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A is claiming that B has sent him a certain WhatsApp message. And if this incident is proven to be true, this will mean social and legal harm for B.

But as a matter of fact, B has not really sent the message.

What is the best way for B to deny that he has not sent the message?

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    I would say that, legally speaking, A has the onus of proving that B has sent a message, not B to defend against the claim. A has to prove that his evidence is also authentic – usr-local-ΕΨΗΕΛΩΝ Feb 17 at 13:11
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    Whatsapp uses Signal's encryption protocol, which has deniability. Refer to the articles explaining how Whatsapp uses the Signal protocol, then refer to the audits of the Signal protocol, and argue that BY DESIGN the real message is indistinguishable from false messages planted by the purported recipient, so these chat logs are no stronger evidence than word of mouth / testimony by that purported recipient, as he himself could have edited the chat log. However, please note that the court might STILL value that as strong evidence if they find that person credible (same as if he took notes) – Natanael Feb 17 at 17:38
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    @Steve They didn't remove it. Sender can easily craft a message with a valid key and can claim it to be coming from the recepient. Where did you read that they removed it? – defalt Feb 17 at 18:22
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    @Steve They would have announced it somewhere on their Github page or at their Signal blog. Why is it private information? – defalt Feb 17 at 18:45
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WhatsApp uses Signal protocol which is by design offers plausible deniability in pairwise encrypted messaging. In pairwise messaging, every message is sent with HMAC-SHA256 to verify the integrity of the cipher text. HMAC uses a shared secret known to both sender and receiver.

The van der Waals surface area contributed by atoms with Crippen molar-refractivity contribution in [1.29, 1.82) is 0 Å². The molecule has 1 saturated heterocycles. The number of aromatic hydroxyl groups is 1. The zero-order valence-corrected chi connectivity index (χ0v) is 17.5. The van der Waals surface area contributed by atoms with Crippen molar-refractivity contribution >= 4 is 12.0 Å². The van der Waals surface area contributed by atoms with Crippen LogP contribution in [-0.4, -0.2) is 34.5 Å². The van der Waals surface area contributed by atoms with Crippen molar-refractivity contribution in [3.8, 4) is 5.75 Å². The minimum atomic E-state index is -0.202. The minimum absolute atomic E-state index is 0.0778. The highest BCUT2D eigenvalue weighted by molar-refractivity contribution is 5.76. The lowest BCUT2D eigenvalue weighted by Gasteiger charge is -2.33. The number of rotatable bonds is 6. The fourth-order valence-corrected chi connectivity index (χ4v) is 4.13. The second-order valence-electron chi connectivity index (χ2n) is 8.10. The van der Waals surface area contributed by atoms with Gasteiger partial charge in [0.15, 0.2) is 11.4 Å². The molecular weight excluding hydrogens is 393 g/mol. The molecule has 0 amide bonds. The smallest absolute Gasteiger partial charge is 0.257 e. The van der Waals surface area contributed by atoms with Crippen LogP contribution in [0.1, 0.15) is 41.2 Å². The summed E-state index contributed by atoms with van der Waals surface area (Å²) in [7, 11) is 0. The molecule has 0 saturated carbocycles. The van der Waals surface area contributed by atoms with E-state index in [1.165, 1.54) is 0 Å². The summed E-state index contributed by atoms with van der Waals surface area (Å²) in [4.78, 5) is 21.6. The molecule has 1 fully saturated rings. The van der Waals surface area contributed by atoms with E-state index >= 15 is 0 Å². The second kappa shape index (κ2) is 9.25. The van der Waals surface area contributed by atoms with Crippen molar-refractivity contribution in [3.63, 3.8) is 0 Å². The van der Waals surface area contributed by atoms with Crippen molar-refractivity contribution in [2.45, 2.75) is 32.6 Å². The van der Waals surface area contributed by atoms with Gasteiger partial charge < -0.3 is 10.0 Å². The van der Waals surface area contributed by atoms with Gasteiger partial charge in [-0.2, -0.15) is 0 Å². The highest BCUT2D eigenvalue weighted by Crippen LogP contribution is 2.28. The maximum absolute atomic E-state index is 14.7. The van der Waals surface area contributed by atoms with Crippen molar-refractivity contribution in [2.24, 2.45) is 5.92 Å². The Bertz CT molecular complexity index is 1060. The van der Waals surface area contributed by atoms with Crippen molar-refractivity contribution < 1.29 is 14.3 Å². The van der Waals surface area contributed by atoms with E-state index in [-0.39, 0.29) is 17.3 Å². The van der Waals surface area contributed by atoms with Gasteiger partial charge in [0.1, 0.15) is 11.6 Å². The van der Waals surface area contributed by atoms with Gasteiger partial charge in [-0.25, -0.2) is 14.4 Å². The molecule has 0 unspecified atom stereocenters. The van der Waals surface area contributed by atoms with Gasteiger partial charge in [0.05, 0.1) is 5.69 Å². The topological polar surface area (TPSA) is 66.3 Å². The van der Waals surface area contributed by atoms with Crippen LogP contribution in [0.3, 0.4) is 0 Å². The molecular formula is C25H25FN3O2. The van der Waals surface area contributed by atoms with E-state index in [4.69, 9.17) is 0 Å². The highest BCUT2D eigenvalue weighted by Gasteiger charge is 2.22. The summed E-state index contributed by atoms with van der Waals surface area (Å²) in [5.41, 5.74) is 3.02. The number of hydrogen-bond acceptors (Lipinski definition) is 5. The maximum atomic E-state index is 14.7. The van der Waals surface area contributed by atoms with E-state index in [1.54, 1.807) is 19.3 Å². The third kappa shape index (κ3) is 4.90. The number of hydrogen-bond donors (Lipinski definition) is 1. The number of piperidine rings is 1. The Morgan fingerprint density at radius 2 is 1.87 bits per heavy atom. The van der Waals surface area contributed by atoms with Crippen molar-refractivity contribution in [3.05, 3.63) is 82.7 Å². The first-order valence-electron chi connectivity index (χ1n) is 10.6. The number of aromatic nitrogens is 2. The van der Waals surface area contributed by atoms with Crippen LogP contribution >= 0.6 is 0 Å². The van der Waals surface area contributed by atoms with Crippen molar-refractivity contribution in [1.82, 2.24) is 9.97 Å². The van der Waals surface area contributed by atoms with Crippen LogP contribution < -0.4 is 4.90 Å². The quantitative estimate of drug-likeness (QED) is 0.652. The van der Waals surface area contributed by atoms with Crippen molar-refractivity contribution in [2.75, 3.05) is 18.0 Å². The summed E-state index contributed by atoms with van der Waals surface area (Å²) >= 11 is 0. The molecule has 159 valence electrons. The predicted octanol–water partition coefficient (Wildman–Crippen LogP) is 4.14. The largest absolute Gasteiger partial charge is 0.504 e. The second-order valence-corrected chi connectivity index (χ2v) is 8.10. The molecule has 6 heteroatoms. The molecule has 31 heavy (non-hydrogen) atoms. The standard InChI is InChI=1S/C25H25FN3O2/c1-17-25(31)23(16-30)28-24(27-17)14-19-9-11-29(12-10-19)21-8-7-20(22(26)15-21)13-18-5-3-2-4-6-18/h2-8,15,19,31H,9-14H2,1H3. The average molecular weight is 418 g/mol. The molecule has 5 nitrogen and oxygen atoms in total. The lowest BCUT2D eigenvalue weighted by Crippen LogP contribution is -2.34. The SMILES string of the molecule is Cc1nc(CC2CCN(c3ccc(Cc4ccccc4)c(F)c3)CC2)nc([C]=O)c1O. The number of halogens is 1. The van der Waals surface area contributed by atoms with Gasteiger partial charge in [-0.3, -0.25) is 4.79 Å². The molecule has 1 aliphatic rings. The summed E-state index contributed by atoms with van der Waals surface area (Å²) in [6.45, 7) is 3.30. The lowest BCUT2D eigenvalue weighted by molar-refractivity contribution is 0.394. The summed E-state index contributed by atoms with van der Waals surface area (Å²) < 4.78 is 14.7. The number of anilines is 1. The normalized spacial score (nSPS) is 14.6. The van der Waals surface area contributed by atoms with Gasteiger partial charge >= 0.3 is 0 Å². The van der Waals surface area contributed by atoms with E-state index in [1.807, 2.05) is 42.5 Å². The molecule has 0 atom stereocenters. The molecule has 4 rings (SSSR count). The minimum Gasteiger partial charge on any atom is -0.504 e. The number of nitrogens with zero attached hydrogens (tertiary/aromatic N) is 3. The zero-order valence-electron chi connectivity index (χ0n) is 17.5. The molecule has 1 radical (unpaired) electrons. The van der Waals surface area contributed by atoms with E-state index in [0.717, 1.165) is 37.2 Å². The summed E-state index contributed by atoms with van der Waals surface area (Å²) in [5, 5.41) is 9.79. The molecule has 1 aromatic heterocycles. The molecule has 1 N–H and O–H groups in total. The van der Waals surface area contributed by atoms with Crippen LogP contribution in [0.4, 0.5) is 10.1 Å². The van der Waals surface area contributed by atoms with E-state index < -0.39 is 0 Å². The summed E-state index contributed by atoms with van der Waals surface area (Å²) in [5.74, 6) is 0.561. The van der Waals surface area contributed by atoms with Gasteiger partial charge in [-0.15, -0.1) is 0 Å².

Quoting from an answer on Difference between non-repudiation and plausible deniability

A recepient can prove the authenticity of the message that it is indeed sent by you. If it's not him who wrote the message then it must be you who wrote it. In either manner, both the sender and the recipient can verify who sent the message. But neither of them can prove authorship of the message to others. A recepient can easily forge HMAC with a valid key to make it look like sender has sent this. He can also give away the shared secret to a 3rd party to forge HMACs in future messages.

Also, once a message is delivered, the key is deleted so there is no way to prove authorship.

In WhatsApp, you don't even have to forge HMACs. All sent & received messages are stored in Sqlite database file msgstore.db in unencrypted form in the internal storage (/data/data/com.whatsapp/files). A recepient can edit this file and modify any message that are sent by you to frame you for anything.

Even if Alice claims that Bob has sent her a message , she can't prove this to anyone. Bob can deny sending of any message sent by him.

Plausible deniability doesn't hold up in WhatsApp group messaging. In group messaging, a sender signs the message with its private Signature key so they cannot be denied and that can be used by the law.

In a legal context, plaintext messages are almost always considered proof anyways regardless of whether the underlying protocol is deniable or not. So it also depends how judicial system in your country treats plaintext messages.

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